French Open boss Guy Forget: Naomi Osaka has refused to talk to anyine

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French Open boss Guy Forget: Naomi Osaka has refused to talk to anyine

French Open boss Guy Forget claims world No. 2 Naomi Osaka refused to talk to anyone, she didn't feel well and decided to leave the tournament. Osaka, a former world No. 1, kicked off her French Open last Sunday as she beat Kaja Juvan.

A day later, Osaka pulled out of Roland Garros and revealed she has been battling depression since 2018. "Osaka has refused to talk to anyone. She played a match, apparently didn't feel well and left," Forget said.

In her statement, Osaka said: “I think now the best thing for the tournament, the other players and my well-being is that I withdraw so that everyone can get back to focusing on the tennis going on in Paris.

"I never wanted to be a distraction and I accept that my timing was not ideal and my message could have been clearer. "More importantly I would never trivialise mental health or use the term lightly. "The truth is that I have suffered long bouts of depression since the US Open in 2018 and I have had a really hard time coping with that."

Grand Slams offered support to Osaka

"On behalf of the Grand Slams, we wish to offer Naomi Osaka our support and assistance in any way possible as she takes time away from the court. She is an exceptional athlete and we look forward to her return as soon as she deems appropriate," the statement read.

"Mental health is a very challenging issue, which deserves our utmost attention. It is both complex and personal, as what affects one individual does not necessarily affect another. We commend Naomi for sharing in her own words the pressures and anxieties she is feeling and we empathise with the unique pressures tennis players may face.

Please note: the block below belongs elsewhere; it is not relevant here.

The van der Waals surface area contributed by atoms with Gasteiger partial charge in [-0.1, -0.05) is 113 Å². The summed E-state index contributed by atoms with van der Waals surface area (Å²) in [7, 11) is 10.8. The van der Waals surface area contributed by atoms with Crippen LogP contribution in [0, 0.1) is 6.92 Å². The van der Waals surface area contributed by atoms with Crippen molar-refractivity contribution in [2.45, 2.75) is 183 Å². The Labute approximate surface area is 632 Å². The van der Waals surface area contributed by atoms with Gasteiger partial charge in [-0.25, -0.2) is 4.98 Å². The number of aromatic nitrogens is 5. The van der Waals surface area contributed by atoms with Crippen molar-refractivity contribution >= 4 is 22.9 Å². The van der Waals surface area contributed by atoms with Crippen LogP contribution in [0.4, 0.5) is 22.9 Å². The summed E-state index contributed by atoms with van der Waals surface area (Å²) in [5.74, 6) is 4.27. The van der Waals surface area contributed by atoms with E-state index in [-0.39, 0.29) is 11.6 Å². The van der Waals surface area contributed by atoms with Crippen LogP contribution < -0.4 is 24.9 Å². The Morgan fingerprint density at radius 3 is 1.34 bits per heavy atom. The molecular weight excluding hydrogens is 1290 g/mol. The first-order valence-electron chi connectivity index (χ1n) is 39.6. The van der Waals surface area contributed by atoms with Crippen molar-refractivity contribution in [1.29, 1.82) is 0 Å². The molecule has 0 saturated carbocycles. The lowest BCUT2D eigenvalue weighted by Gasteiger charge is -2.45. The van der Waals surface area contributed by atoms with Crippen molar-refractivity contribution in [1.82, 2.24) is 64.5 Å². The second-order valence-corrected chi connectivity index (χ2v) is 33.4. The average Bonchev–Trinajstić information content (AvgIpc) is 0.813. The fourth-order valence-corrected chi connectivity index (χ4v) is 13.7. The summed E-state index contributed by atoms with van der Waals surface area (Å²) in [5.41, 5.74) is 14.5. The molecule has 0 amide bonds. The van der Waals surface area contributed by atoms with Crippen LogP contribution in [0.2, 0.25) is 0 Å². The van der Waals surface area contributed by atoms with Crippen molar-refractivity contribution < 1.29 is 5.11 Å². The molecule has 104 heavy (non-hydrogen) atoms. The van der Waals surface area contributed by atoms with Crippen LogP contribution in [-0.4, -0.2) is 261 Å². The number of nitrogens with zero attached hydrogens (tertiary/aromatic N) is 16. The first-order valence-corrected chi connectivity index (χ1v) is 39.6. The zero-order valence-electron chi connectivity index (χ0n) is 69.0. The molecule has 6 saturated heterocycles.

While players’ wellbeing has always been a priority to the Grand Slams, our intention, together with the WTA, the ATP and the ITF, is to advance mental health and wellbeing through further actions. "Together as a community we will continue to improve the player experience at our tournaments, including as it relates to media.

Change should come through the lens of maintaining a fair playing field, regardless of ranking or status. Sport requires rules and regulations to ensure that no player has an unfair advantage over another. "We intend to work alongside the players, the tours, the media and the broader tennis community to create meaningful improvements. As Grand Slams, we aim to create the stage for the players to achieve the highest accolades in our sport."